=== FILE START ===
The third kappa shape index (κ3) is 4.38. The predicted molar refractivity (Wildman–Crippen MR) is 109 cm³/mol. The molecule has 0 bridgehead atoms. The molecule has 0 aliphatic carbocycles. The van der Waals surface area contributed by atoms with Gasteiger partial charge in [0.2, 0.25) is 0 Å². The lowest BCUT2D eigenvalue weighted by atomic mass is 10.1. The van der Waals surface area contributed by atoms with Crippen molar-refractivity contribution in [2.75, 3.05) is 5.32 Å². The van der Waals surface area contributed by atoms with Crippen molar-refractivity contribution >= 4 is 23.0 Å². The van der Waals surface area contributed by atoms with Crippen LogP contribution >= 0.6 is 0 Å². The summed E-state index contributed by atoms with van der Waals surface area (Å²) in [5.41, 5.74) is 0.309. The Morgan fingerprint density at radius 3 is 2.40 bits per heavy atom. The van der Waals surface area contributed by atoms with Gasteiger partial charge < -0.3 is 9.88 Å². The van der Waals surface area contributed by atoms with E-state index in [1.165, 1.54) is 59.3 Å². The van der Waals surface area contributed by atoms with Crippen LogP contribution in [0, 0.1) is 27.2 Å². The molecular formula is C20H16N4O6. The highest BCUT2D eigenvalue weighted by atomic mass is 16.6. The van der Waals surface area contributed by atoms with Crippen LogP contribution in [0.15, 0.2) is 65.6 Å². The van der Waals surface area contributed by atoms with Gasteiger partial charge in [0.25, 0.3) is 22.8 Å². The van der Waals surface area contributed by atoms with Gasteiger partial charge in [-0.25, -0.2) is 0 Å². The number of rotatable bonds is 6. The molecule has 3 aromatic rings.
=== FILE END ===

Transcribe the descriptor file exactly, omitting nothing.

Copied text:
The third kappa shape index (κ3) is 4.38. The predicted molar refractivity (Wildman–Crippen MR) is 109 cm³/mol. The molecule has 0 bridgehead atoms. The molecule has 0 aliphatic carbocycles. The van der Waals surface area contributed by atoms with Gasteiger partial charge in [0.2, 0.25) is 0 Å². The lowest BCUT2D eigenvalue weighted by atomic mass is 10.1. The van der Waals surface area contributed by atoms with Crippen molar-refractivity contribution in [2.75, 3.05) is 5.32 Å². The van der Waals surface area contributed by atoms with Crippen molar-refractivity contribution >= 4 is 23.0 Å². The van der Waals surface area contributed by atoms with Crippen LogP contribution >= 0.6 is 0 Å². The summed E-state index contributed by atoms with van der Waals surface area (Å²) in [5.41, 5.74) is 0.309. The Morgan fingerprint density at radius 3 is 2.40 bits per heavy atom. The van der Waals surface area contributed by atoms with Gasteiger partial charge < -0.3 is 9.88 Å². The van der Waals surface area contributed by atoms with E-state index in [1.165, 1.54) is 59.3 Å². The van der Waals surface area contributed by atoms with Crippen LogP contribution in [0, 0.1) is 27.2 Å². The molecular formula is C20H16N4O6. The highest BCUT2D eigenvalue weighted by atomic mass is 16.6. The van der Waals surface area contributed by atoms with Crippen LogP contribution in [0.15, 0.2) is 65.6 Å². The van der Waals surface area contributed by atoms with Gasteiger partial charge in [0.25, 0.3) is 22.8 Å². The van der Waals surface area contributed by atoms with Gasteiger partial charge in [-0.25, -0.2) is 0 Å². The number of rotatable bonds is 6. The molecule has 3 aromatic rings.